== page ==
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07.24.18

The Patent Trial and Appeal Board (PTAB) is More Legitimate Than Ever Before, More So After the ‘Sovereign Immunity Scam’ Reaches Its Likely Final Stop

Posted in America, Courtroom, Patents at 5:49 am by Dr. Roy Schestowitz

Only SCOTUS can save these brutal ‘scammers’ now — a prospect which is unlikely to materialise after Oil States (only months old)

Powwow dancer

Summary: It’s the end of the road for the ‘scammers’ and abusers looking to exploit (misuse) sovereign immunity; we think they’re more deserving of being disbarred, not being given another appeal opportunity or any more time in court

THE depressing EPO, where corrupt officials misuse diplomatic immunity, has become the direct opposite of the USPTO, where patent quality seems to be improving and immunity (tribal/sovereign) has been weakened by a series of cases at multiple levels (courts).

Those who want the gist of it can find the latest news coverage in mainstream news sites (“U.S. court rejects Allergan bid to shield patents through tribe deal,” Reuters), legal sites (“Up In Smoke? Sovereign Immunity, IPRs, And Native American Tribes,” Above the Law) and even some non-profits (“Is It Checkmate For Pharma’s Epic Gaming Of Patents?” American Council on Science and Health) or pharama news sites (“Court rejects Allergan’s tribal licensing strategy, striking another blow to its Restasis generics defense,” FiercePharma). We would rather focus on more specialised sites and assess their reaction, having already written a few dozen articles on the subject.

“We would rather focus on more specialised sites and assess their reaction, having already written a few dozen articles on the subject.”Professor Jason Rantanen wrote about it yesterday: “This dispute is clearly not at an end, and I suspect that the Tribe and Allergan will seek en banc review, if not head straight for a cert petition. Given the expedited briefing schedule, I expect this issue to continue to move quickly. At the same time, however, keep in mind that in the parallel infringement proceeding in the Eastern District of Texas, Judge Bryson (sitting by designation) found the Restasis Patents obvious following a bench trial. Allergan (now joined by the Tribe) appealed that determination. Oral argument is currently scheduled for September.”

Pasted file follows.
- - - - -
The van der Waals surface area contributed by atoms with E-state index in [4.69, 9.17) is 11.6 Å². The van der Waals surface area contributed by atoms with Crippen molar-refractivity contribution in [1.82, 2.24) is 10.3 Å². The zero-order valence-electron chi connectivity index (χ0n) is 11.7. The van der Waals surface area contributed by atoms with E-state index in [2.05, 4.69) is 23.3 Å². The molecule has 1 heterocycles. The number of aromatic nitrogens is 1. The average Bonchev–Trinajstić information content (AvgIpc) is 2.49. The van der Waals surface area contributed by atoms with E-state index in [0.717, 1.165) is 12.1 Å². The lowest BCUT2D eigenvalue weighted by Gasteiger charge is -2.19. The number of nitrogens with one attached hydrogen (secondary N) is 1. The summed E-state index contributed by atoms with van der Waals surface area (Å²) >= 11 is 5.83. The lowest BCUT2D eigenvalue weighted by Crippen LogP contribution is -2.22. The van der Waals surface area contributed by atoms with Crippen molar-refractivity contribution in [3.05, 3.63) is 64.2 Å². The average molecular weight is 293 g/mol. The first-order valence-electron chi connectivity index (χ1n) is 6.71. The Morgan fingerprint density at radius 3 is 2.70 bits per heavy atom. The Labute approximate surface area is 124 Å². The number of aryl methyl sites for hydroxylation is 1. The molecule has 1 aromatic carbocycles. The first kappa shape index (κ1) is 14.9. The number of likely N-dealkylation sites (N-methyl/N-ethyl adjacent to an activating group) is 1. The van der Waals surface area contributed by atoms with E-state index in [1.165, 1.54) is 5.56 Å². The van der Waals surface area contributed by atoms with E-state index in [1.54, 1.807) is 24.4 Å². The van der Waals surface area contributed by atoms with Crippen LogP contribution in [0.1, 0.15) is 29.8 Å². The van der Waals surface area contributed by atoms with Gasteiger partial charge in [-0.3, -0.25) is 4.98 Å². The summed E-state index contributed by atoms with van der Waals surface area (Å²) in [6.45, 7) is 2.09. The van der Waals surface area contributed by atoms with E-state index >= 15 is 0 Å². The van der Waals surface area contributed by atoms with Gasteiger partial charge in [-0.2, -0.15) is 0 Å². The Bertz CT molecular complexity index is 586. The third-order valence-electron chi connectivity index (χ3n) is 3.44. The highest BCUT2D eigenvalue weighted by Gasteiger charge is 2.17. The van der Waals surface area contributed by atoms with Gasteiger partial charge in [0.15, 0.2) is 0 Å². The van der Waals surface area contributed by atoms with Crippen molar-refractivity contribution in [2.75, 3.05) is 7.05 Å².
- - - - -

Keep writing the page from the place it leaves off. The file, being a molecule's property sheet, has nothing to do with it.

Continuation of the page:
Bryson’s ruling was covered here before. Several times in fact. Kevin E. Noonan, who has been covering the whole Saint Regis Mohawk ‘scam’ for about a year, is revisiting the subject in light of the latest development. For those who missed it, Saint Regis Mohawk participated in a ‘scam’ with Allergan and even the courts (CAFC Judges Dyk, Moore, and Reyna being the latest) confirm it repeatedly.The passage of tens of millions of dollars accomplished nothing for them (except very negative publicity for both).

Many judges have thus far been involved and all of them decided the same way.

Noonan wrote:

The Federal Circuit issued its opinion on Friday in St. Regis Mohawk Tribe v. Mylan Pharmaceuticals, affirming the decision by the Patent Trial and Appeal Board (PTAB) of the U.S. Patent and Trademark Office that denied the Tribe’s motion to terminate Mylan’s inter partes review (IPR) proceedings as being barred by tribal sovereign immunity.

The issue arose over IPR Nos. IPR2016-01127, IPR2016-01128, IPR2016-01129, IPR2016-01130, IPR2016-01131, and IPR2016-01132 (and parallel IPRs filed by Petitioners Teva Pharmaceuticals USA, Inc. and Akorn, Inc., which had been joined with Mylan’s IPRs) instituted against U.S. Patent Nos. 8,685,930, 8,629,111, 8,642,556, 8,633,162, 8,648,048, and 9,248,191 respectively. After the PTAB instituted IPRs against these six patents owned by Allergan and directed to its Restasis® product, Allergan assigned its rights in the patents to the Tribe in return for a license (see “Allergan Avails Itself of Sovereign Immunity”). The Tribe argued unsuccessfully before the Board that as rightful owner of the patents the Board lost jurisdiction based on tribal sovereign immunity (see “Mohawk Nation Exercises Sovereign Immunity in Inter Partes Review”). The Board held that, as an issue of first impression, the Tribe had not borne its burden of showing it was entitled to the requested relief, and that the nature of the license left all substantive patent rights with Allergan, and thus that the company could amply represent the Tribe’s rights even in its absence (see “PTAB Denies St. Regis Mohawk Tribe’s Motion to Terminate IPRs based on Sovereign Immunity”).

[...]

Meanwhile, it can be expected that the Federal Circuit will lift the stay on the PTAB IPR proceedings that it entered while this appeal was pending (see “Federal Circuit Issues Stay in St. Regis Mohawk Tribe Sovereign Immunity Appeal”). And in due course the PTAB will hold oral hearings and issue its Final Written Decision, no doubt invalidating the claims and patents at issue.